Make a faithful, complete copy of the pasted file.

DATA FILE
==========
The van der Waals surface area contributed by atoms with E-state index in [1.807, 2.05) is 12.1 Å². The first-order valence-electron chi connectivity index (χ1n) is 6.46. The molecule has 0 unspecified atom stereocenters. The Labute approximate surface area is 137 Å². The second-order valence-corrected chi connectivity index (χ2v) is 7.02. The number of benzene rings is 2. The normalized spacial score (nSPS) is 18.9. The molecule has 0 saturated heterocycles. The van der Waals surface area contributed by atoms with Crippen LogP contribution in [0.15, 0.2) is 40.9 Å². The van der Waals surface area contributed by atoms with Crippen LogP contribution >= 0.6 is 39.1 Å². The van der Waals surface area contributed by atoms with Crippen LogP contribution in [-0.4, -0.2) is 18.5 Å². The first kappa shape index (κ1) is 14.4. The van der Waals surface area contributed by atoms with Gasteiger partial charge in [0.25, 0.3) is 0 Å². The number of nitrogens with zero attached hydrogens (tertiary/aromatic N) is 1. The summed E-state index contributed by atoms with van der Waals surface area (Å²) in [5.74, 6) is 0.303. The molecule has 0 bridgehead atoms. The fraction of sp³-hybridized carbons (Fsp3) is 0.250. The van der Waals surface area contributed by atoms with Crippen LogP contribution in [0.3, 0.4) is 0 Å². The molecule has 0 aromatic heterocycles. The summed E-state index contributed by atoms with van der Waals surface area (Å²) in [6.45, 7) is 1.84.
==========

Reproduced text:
The van der Waals surface area contributed by atoms with E-state index in [1.807, 2.05) is 12.1 Å². The first-order valence-electron chi connectivity index (χ1n) is 6.46. The molecule has 0 unspecified atom stereocenters. The Labute approximate surface area is 137 Å². The second-order valence-corrected chi connectivity index (χ2v) is 7.02. The number of benzene rings is 2. The normalized spacial score (nSPS) is 18.9. The molecule has 0 saturated heterocycles. The van der Waals surface area contributed by atoms with Crippen LogP contribution in [0.15, 0.2) is 40.9 Å². The van der Waals surface area contributed by atoms with Crippen LogP contribution >= 0.6 is 39.1 Å². The van der Waals surface area contributed by atoms with Crippen LogP contribution in [-0.4, -0.2) is 18.5 Å². The first kappa shape index (κ1) is 14.4. The van der Waals surface area contributed by atoms with Gasteiger partial charge in [0.25, 0.3) is 0 Å². The number of nitrogens with zero attached hydrogens (tertiary/aromatic N) is 1. The summed E-state index contributed by atoms with van der Waals surface area (Å²) in [5.74, 6) is 0.303. The molecule has 0 bridgehead atoms. The fraction of sp³-hybridized carbons (Fsp3) is 0.250. The van der Waals surface area contributed by atoms with Crippen LogP contribution in [0.3, 0.4) is 0 Å². The molecule has 0 aromatic heterocycles. The summed E-state index contributed by atoms with van der Waals surface area (Å²) in [6.45, 7) is 1.84.